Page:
In Harris v. PetSmart, Inc., ___ F.Supp.3d ___, Case No. 11-00094 (E.D. Ky. Oct. 23, 2012), the district court held that an employer was not liable for same-sex harassment under Title VII of the Civil Rights Act of 1964, regardless of whether the alleged harasser was a co-worker or supervisor, because:

√ The company developed and widely published a strict anti-harassment policy along with procedures for responding to complaints of harassment. The policies and procedures were part of the “Employee Handbook.”
√ The anti-harassment procedures allowed for “multiple, alternative avenues” for an employee to complain about harassing conduct, and these avenues included filing a complaint with supervisors, district and regional managers, or a Vice President. The employer also provided an anonymous, toll-free hotline for purposes of filing a complaint.
√ Plaintiff used the toll-free hotline to report harassment, and the employer responded by immediately initiating an investigation of the matter.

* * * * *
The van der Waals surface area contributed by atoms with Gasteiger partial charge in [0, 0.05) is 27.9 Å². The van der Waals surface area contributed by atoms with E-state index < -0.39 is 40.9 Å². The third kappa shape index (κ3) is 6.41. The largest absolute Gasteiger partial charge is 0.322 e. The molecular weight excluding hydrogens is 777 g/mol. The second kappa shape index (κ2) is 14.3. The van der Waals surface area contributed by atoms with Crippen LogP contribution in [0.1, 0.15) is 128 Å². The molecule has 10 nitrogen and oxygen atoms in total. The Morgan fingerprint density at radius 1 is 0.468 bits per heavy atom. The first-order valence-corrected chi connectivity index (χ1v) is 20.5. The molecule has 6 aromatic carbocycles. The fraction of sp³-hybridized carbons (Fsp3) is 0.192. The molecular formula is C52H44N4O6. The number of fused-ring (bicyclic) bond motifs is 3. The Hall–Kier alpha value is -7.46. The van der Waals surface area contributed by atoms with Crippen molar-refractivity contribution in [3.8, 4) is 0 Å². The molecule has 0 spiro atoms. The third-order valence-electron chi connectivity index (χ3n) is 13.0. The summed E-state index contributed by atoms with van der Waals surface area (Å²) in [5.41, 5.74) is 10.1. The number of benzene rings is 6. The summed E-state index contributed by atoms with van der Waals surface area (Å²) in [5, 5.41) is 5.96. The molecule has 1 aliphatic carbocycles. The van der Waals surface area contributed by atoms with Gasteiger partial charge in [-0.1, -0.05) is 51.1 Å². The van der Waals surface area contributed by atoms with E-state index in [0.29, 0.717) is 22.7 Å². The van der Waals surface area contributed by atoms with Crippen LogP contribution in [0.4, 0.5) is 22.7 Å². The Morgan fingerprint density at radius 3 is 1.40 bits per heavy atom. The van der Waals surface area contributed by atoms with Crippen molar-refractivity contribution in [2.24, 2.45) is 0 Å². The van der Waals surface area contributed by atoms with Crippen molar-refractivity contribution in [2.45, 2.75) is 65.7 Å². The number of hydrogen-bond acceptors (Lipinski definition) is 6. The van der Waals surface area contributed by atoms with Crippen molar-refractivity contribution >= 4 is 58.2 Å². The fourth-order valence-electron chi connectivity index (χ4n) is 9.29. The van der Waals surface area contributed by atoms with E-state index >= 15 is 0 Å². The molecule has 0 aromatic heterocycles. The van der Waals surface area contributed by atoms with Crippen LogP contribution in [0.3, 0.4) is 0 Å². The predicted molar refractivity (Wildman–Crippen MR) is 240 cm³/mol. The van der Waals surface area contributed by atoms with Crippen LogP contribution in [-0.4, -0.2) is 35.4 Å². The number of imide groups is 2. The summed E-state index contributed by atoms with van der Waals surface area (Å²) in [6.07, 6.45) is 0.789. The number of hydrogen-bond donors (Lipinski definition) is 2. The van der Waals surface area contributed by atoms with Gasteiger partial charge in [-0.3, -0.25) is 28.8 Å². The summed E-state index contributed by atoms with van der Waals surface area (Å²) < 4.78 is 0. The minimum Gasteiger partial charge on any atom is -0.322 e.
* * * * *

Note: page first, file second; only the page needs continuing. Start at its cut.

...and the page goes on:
√ Upon completion of the investigation, the employer found that the allegations of harassment were supported.
√ Consistent with its anti-harassment policies and procedures, the employer fired the alleged harasser.

So, having clear, published anti-harassment policies and procedures in place, and following those policies and procedures in a prompt manner when a complaint is made, will enable an employer to successfully minimize the occurrence of, and resolve, complaints of harassment and hostile environment.

About the author.

Seena Foster, award winning author and Partner of the discrimination consulting firm, Title VI Consulting, LLP in Alexandria, Virginia, provides expertise and guidance in the areas of compliance and civil rights investigations to state and local governments, colleges and universities, private companies, and non-profit organizations. To that end, she offers one hour Webinars, full-day and half-day in-person training sessions, and mediation services addressing a variety of types of discrimination such as racial discrimination, sex discrimination, disability discrimination, age discrimination, and religious discrimination. The federal law on discrimination is complex and affects our workplaces as well as the delivery of our federally funded programs and activities. Her book, Civil Rights Investigations Under the Workforce Investment Act and Other Title VI Related Laws: From Intake to Final Determination, has been described as an “eye-opening” reading experience and a “stand-alone” training resource. Ms. Foster’s resources and materials are designed to support the work of civil rights and discrimination professionals in the public and private sectors. You may contact her through